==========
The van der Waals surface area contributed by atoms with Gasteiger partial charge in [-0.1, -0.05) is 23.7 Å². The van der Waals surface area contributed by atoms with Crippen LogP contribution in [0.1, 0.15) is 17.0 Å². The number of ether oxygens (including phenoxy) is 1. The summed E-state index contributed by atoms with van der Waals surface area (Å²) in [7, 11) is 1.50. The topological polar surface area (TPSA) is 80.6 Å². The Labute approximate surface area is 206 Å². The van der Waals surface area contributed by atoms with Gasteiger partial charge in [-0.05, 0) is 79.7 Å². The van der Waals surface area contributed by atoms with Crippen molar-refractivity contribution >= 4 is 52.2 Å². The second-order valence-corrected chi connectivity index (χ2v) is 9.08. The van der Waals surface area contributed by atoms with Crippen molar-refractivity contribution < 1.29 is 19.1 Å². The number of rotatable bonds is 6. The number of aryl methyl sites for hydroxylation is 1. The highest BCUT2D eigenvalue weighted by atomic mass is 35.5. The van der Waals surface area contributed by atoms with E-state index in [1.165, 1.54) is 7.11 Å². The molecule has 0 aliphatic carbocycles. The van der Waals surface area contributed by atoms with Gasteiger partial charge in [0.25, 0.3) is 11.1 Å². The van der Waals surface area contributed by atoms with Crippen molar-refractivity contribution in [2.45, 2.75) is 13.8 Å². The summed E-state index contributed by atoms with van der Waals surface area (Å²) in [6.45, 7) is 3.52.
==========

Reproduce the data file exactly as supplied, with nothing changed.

The van der Waals surface area contributed by atoms with Gasteiger partial charge in [-0.1, -0.05) is 23.7 Å². The van der Waals surface area contributed by atoms with Crippen LogP contribution in [0.1, 0.15) is 17.0 Å². The number of ether oxygens (including phenoxy) is 1. The summed E-state index contributed by atoms with van der Waals surface area (Å²) in [7, 11) is 1.50. The topological polar surface area (TPSA) is 80.6 Å². The Labute approximate surface area is 206 Å². The van der Waals surface area contributed by atoms with Gasteiger partial charge in [-0.05, 0) is 79.7 Å². The van der Waals surface area contributed by atoms with Crippen molar-refractivity contribution >= 4 is 52.2 Å². The second-order valence-corrected chi connectivity index (χ2v) is 9.08. The van der Waals surface area contributed by atoms with Crippen molar-refractivity contribution < 1.29 is 19.1 Å². The number of rotatable bonds is 6. The number of aryl methyl sites for hydroxylation is 1. The highest BCUT2D eigenvalue weighted by atomic mass is 35.5. The van der Waals surface area contributed by atoms with E-state index in [1.165, 1.54) is 7.11 Å². The molecule has 0 aliphatic carbocycles. The van der Waals surface area contributed by atoms with Gasteiger partial charge in [0.25, 0.3) is 11.1 Å². The van der Waals surface area contributed by atoms with Crippen molar-refractivity contribution in [2.45, 2.75) is 13.8 Å². The summed E-state index contributed by atoms with van der Waals surface area (Å²) in [6.45, 7) is 3.52.